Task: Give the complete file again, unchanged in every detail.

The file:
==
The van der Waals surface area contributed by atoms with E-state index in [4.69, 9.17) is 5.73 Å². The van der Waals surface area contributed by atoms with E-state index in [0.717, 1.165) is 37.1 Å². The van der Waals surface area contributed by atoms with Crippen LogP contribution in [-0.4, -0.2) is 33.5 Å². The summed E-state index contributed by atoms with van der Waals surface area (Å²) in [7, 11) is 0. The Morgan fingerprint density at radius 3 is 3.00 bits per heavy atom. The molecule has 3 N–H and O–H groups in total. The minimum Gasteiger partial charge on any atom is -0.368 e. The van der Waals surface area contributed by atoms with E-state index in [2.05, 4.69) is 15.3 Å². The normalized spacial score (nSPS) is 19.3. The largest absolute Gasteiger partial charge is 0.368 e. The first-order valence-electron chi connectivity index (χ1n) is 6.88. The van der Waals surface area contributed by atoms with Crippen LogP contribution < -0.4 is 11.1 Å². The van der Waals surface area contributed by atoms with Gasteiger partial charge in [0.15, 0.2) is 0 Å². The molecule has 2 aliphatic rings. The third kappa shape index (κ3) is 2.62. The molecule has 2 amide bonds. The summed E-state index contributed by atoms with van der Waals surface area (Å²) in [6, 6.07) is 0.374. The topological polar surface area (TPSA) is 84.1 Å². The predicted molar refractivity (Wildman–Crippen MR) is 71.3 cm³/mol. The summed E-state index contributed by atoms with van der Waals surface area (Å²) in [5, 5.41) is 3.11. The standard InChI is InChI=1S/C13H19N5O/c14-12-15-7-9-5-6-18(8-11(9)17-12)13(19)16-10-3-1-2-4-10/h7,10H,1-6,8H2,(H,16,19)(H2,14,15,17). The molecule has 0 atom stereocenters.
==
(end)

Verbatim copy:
The van der Waals surface area contributed by atoms with E-state index in [4.69, 9.17) is 5.73 Å². The van der Waals surface area contributed by atoms with E-state index in [0.717, 1.165) is 37.1 Å². The van der Waals surface area contributed by atoms with Crippen LogP contribution in [-0.4, -0.2) is 33.5 Å². The summed E-state index contributed by atoms with van der Waals surface area (Å²) in [7, 11) is 0. The Morgan fingerprint density at radius 3 is 3.00 bits per heavy atom. The molecule has 3 N–H and O–H groups in total. The minimum Gasteiger partial charge on any atom is -0.368 e. The van der Waals surface area contributed by atoms with E-state index in [2.05, 4.69) is 15.3 Å². The normalized spacial score (nSPS) is 19.3. The largest absolute Gasteiger partial charge is 0.368 e. The first-order valence-electron chi connectivity index (χ1n) is 6.88. The van der Waals surface area contributed by atoms with Crippen LogP contribution < -0.4 is 11.1 Å². The van der Waals surface area contributed by atoms with Gasteiger partial charge in [0.15, 0.2) is 0 Å². The molecule has 2 aliphatic rings. The third kappa shape index (κ3) is 2.62. The molecule has 2 amide bonds. The summed E-state index contributed by atoms with van der Waals surface area (Å²) in [6, 6.07) is 0.374. The topological polar surface area (TPSA) is 84.1 Å². The predicted molar refractivity (Wildman–Crippen MR) is 71.3 cm³/mol. The summed E-state index contributed by atoms with van der Waals surface area (Å²) in [5, 5.41) is 3.11. The standard InChI is InChI=1S/C13H19N5O/c14-12-15-7-9-5-6-18(8-11(9)17-12)13(19)16-10-3-1-2-4-10/h7,10H,1-6,8H2,(H,16,19)(H2,14,15,17). The molecule has 0 atom stereocenters.